I had dinner with a friend last night who was lamenting about his recently failed startup. He had put his heart and soul into his company for over two years. He borrowed money from friends and family, maxed out credit cards, and did everything he could, but the market just didn’t respond to his idea. He had a cool product, but it just wasn’t addressing a problem.
My friend was trying to figure out what to do next. He could go work at a big company, go back to school, or…there was this one other option. An early stage startup he knew and respected asked him to join their team. It was clear from his description of the idea that this was definitely the opportunity he was most excited about, but he was nervous about taking the leap. He was worried that if he goes to another startup and it doesn’t work out, he’ll be pigeonholed in the business community as someone just waiting for his next startup to come along and won’t be able to find a “real” job. He was worried of what his friends and family would think about him going to another highly speculative startup. “I’m just nervous they’re going to think I have the equivalent of a gambling problem or something.”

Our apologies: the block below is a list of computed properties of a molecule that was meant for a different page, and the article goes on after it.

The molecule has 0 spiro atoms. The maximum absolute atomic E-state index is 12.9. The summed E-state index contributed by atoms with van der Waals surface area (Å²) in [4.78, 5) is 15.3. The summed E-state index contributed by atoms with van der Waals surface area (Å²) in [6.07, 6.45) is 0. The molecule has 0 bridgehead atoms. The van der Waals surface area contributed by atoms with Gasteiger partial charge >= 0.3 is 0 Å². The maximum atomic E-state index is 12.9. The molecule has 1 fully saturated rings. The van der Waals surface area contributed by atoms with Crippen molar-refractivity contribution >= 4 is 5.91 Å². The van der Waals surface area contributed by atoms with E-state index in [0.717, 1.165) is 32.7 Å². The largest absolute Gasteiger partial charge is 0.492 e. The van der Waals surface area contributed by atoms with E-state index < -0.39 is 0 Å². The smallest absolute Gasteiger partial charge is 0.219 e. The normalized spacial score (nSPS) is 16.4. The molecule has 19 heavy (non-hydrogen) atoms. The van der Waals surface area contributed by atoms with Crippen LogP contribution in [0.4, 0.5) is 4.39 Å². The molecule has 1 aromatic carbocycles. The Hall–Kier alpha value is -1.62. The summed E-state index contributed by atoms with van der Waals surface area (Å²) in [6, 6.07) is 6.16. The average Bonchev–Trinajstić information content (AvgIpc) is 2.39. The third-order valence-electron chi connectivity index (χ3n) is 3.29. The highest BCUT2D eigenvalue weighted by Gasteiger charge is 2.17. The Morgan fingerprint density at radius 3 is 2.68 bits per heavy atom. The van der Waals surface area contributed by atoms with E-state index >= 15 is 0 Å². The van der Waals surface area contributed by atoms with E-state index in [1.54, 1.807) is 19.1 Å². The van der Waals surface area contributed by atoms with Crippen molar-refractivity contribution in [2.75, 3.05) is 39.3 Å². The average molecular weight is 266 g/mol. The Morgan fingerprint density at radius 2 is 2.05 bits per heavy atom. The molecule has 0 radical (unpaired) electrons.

I think he’s right to be nervous about the perception. Being an entrepreneur is often seen as a risky vocation, not much different than deciding to be a professional poker player. In most conversations if you tell someone you are an entrepreneur, they hear unemployed, just like if you told them you played poker for a living.
But I like to think of the similarity between professional poker play and entrepreneurship in a positive light. Poker players know they aren’t going to win every hand or every tournament. It’s a statistical impossibility. They know they are going to lose money some days. The trick is to minimize your losses. Learn from them. And live to fight another day. The only factor that determines whether or not you are a professional poker player is if you can afford to keep playing at the professional level, meaning that you have to win more money than you lose.
I told my friend that he has to have a similar mentality to his entrepreneurial endeavors. It’s clear that he’s drawn to start up companies. He wants to create things that have never existed. He wants to change lives. He wants to solve problems. There are few other professions that can offer the same level of risk and reward that he covets.
But sometimes startups fail. Sometimes the ideas are bad. Sometimes the execution is poor. At some point in their run, virtually every single successful entrepreneur has encountered failure. Some of them lost hundreds of thousands of dollars. Some of them lost millions. But it’s not the individual setbacks that determine whether you should continue your path to being an entrepreneur. It’s whether you can learn from your mistakes and afford to keep playing. If you are passionate about startups and you have the ante, then don’t let a bad hand chase you out of the game.